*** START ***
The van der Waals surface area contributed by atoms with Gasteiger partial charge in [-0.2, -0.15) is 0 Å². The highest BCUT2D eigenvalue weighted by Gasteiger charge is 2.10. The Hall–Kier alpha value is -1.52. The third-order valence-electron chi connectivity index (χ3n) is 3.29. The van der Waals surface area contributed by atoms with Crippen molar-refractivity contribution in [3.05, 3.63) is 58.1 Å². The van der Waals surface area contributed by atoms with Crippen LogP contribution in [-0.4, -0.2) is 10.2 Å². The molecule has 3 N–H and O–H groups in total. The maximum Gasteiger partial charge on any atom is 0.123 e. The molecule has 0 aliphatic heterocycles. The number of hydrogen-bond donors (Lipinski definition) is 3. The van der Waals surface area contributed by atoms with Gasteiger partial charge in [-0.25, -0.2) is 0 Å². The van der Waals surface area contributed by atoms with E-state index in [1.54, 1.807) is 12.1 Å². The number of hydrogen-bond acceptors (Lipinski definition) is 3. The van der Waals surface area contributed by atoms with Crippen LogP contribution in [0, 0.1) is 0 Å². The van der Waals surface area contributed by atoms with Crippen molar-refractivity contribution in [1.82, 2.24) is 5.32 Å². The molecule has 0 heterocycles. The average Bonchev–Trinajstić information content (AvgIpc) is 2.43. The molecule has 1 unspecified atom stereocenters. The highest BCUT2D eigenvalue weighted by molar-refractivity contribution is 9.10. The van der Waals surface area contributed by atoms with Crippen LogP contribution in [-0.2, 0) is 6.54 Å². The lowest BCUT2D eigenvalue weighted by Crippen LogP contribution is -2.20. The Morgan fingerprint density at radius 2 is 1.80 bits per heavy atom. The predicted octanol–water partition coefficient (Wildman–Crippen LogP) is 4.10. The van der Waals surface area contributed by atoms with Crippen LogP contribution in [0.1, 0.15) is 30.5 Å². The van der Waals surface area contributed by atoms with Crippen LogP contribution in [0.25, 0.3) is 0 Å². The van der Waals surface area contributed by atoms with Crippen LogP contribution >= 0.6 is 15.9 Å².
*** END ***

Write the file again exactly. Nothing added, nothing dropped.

The van der Waals surface area contributed by atoms with Gasteiger partial charge in [-0.2, -0.15) is 0 Å². The highest BCUT2D eigenvalue weighted by Gasteiger charge is 2.10. The Hall–Kier alpha value is -1.52. The third-order valence-electron chi connectivity index (χ3n) is 3.29. The van der Waals surface area contributed by atoms with Crippen molar-refractivity contribution in [3.05, 3.63) is 58.1 Å². The van der Waals surface area contributed by atoms with Crippen LogP contribution in [-0.4, -0.2) is 10.2 Å². The molecule has 3 N–H and O–H groups in total. The maximum Gasteiger partial charge on any atom is 0.123 e. The molecule has 0 aliphatic heterocycles. The number of hydrogen-bond donors (Lipinski definition) is 3. The van der Waals surface area contributed by atoms with Gasteiger partial charge in [-0.25, -0.2) is 0 Å². The van der Waals surface area contributed by atoms with E-state index in [1.54, 1.807) is 12.1 Å². The number of hydrogen-bond acceptors (Lipinski definition) is 3. The van der Waals surface area contributed by atoms with Crippen LogP contribution in [0, 0.1) is 0 Å². The van der Waals surface area contributed by atoms with Crippen molar-refractivity contribution in [1.82, 2.24) is 5.32 Å². The molecule has 0 heterocycles. The average Bonchev–Trinajstić information content (AvgIpc) is 2.43. The molecule has 1 unspecified atom stereocenters. The highest BCUT2D eigenvalue weighted by molar-refractivity contribution is 9.10. The van der Waals surface area contributed by atoms with Crippen LogP contribution in [-0.2, 0) is 6.54 Å². The lowest BCUT2D eigenvalue weighted by Crippen LogP contribution is -2.20. The Morgan fingerprint density at radius 2 is 1.80 bits per heavy atom. The predicted octanol–water partition coefficient (Wildman–Crippen LogP) is 4.10. The van der Waals surface area contributed by atoms with Crippen LogP contribution in [0.1, 0.15) is 30.5 Å². The van der Waals surface area contributed by atoms with Crippen LogP contribution in [0.25, 0.3) is 0 Å². The van der Waals surface area contributed by atoms with Crippen LogP contribution >= 0.6 is 15.9 Å².